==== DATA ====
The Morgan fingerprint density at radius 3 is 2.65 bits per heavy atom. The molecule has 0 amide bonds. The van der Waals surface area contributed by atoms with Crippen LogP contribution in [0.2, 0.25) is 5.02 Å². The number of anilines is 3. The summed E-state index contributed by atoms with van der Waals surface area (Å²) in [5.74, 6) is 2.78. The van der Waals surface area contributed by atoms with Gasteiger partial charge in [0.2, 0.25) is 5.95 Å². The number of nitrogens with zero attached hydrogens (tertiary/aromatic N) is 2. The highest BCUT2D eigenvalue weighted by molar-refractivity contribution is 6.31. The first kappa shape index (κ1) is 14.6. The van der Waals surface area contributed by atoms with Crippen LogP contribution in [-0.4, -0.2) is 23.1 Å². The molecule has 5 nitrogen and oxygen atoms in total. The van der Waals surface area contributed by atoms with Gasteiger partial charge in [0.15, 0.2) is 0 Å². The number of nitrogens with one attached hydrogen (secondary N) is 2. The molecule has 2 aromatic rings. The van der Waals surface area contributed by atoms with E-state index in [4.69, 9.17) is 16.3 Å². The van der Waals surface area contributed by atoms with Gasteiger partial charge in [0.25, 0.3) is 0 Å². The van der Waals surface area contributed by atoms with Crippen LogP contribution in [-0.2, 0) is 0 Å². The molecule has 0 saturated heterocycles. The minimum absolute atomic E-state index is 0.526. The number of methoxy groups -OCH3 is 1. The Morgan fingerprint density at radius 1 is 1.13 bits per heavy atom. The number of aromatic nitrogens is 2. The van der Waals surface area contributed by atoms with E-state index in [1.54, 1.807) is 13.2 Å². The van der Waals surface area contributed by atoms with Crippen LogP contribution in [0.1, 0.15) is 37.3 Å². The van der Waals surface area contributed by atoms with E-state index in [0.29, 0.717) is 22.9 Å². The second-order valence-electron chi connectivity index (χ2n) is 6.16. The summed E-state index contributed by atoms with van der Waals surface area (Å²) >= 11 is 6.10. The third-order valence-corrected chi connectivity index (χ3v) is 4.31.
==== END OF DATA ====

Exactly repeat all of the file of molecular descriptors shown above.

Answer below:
The Morgan fingerprint density at radius 3 is 2.65 bits per heavy atom. The molecule has 0 amide bonds. The van der Waals surface area contributed by atoms with Crippen LogP contribution in [0.2, 0.25) is 5.02 Å². The number of anilines is 3. The summed E-state index contributed by atoms with van der Waals surface area (Å²) in [5.74, 6) is 2.78. The van der Waals surface area contributed by atoms with Gasteiger partial charge in [0.2, 0.25) is 5.95 Å². The number of nitrogens with zero attached hydrogens (tertiary/aromatic N) is 2. The highest BCUT2D eigenvalue weighted by molar-refractivity contribution is 6.31. The first kappa shape index (κ1) is 14.6. The van der Waals surface area contributed by atoms with Crippen LogP contribution in [-0.4, -0.2) is 23.1 Å². The molecule has 5 nitrogen and oxygen atoms in total. The van der Waals surface area contributed by atoms with Gasteiger partial charge in [0.15, 0.2) is 0 Å². The number of nitrogens with one attached hydrogen (secondary N) is 2. The molecule has 2 aromatic rings. The van der Waals surface area contributed by atoms with E-state index in [4.69, 9.17) is 16.3 Å². The van der Waals surface area contributed by atoms with Gasteiger partial charge in [0.25, 0.3) is 0 Å². The van der Waals surface area contributed by atoms with Crippen LogP contribution in [-0.2, 0) is 0 Å². The molecule has 0 saturated heterocycles. The minimum absolute atomic E-state index is 0.526. The number of methoxy groups -OCH3 is 1. The Morgan fingerprint density at radius 1 is 1.13 bits per heavy atom. The number of aromatic nitrogens is 2. The van der Waals surface area contributed by atoms with E-state index in [1.54, 1.807) is 13.2 Å². The van der Waals surface area contributed by atoms with Crippen LogP contribution in [0.1, 0.15) is 37.3 Å². The van der Waals surface area contributed by atoms with E-state index in [0.29, 0.717) is 22.9 Å². The second-order valence-electron chi connectivity index (χ2n) is 6.16. The summed E-state index contributed by atoms with van der Waals surface area (Å²) >= 11 is 6.10. The third-order valence-corrected chi connectivity index (χ3v) is 4.31.